There’s also the question of storage and food. We had a small fridge, so I was shopping frequently. Laundry was a pain to deal with - especially when we were living aboard with a newborn. And forget sleeping in on a weekend - everyone and his brother is taking their boats out at dawn to fish, so you’ll be rocking and rolling. “No Wake” isn’t always observed.

As for insurance rates and experience - I think we had to answer a questionnaire about our sailing experience. Having a boat insured thru the same company for a couple of decades gave us a certain amount of credibility, plus my husband got his captain’s license, but it seems to me it was pretty much honor system. Taking a boating safety course helps.

And going out for a sail wasn’t that huge a deal. We had to keep things stowed because there wasn’t room for clutter. You could go away for a weekend and not have to pack!! :smiley:

Overall, it was not a bad way to live, but I prefer more creature comforts than our boats offered.

One thing I forgot to say - if you’re making boat payments, your costs overall will probably be comparable to owning a home. If you own the boat outright, it’ll probably be a lot cheaper than having a mortgage, HOA fees, utilities, and all that. When we lived aboard with the baby, we saved a ton because we didn’t have a boat payment. The other boat, however, had a $665 monthly payment on top of slip rental, insurance, and maintenance.

You think so? I’m trying to compare the two cases equally. If you can afford to buy the boat, you can maybe afford to buy the house. I suppose another factor here is real estate inflation. It looks like the largest boat that 2 people can sale costs the same as a small house in a real estate area that has cheap houses. (about 130k used in good conditions)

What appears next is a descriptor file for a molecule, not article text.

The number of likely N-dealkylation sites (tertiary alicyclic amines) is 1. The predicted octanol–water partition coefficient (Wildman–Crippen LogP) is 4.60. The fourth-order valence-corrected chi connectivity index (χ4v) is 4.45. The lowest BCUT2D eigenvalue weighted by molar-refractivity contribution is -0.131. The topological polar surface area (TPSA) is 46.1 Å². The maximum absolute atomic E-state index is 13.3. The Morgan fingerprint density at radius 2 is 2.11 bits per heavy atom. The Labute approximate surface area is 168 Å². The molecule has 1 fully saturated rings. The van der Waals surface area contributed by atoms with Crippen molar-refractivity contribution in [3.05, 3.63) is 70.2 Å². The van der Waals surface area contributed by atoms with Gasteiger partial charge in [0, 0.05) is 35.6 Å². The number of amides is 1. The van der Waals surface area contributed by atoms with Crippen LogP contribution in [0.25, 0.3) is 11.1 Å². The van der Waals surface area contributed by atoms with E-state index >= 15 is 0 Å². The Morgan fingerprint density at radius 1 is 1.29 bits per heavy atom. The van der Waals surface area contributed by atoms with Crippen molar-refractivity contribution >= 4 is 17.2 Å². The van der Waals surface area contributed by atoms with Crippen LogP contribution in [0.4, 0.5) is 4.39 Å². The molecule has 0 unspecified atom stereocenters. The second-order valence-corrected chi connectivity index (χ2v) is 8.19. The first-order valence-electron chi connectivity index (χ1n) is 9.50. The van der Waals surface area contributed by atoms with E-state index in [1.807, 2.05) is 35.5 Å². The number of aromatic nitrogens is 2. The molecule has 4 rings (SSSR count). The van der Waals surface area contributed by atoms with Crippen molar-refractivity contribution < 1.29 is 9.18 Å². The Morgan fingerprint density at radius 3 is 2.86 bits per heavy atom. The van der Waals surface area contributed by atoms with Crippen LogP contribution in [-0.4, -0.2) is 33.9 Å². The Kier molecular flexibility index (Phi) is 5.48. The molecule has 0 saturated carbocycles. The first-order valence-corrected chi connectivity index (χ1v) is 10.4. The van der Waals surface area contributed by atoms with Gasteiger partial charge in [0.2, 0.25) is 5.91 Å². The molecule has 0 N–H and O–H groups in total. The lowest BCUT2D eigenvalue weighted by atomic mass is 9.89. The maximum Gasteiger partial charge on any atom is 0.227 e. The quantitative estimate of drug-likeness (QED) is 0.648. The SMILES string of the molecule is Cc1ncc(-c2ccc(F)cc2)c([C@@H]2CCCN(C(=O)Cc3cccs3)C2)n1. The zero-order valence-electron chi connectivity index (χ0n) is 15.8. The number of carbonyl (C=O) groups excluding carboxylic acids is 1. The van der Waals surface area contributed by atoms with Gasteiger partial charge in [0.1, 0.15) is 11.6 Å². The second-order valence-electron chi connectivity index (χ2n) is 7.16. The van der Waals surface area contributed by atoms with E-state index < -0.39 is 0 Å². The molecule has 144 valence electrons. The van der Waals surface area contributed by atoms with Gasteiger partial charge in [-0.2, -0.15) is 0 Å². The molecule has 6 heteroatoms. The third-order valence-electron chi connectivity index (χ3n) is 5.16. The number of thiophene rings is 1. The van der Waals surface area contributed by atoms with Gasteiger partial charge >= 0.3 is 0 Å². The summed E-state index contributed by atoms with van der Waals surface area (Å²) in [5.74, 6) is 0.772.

Yet the same family that can afford a 130k boat might be considering a ~200k house. So if the boat is cheaper, and paid for sooner, then there’s the Marina fees, the insurance, and the maintenance

Versus property tax, residual mortgage costs, HOA fees, insurance, and maintenance.

Then there’s the quality of life difference : shivering under an electric blanket, rocking back and forth with the waves and the wakes does sound noticeably worse than sleeping like a rock on level ground in a warm house.

Oh, I see what you mean. If you have to make a boat payment, you are paying more in interest than if you are making a mortgage payment on the same amount of money.

Boat prices are all over the place. Our 37’ boat cost us about $68K, but after we sold it, we bought a 36’ sailboat for about $22K. Time of year and location have a lot to do with the price of a boat, too.

Oh, and the one we bought for $68K - we sold it 7 years later for $79K. As it happened, we got a super-good deal when we bought it, and when we sold it, the buyers also got a super deal, since similar boats of the same age were going closer to $100K. So you won’t necessarily lose money. Even the $22K boat was sold after 5 or 6 years for $19K - not bad at all.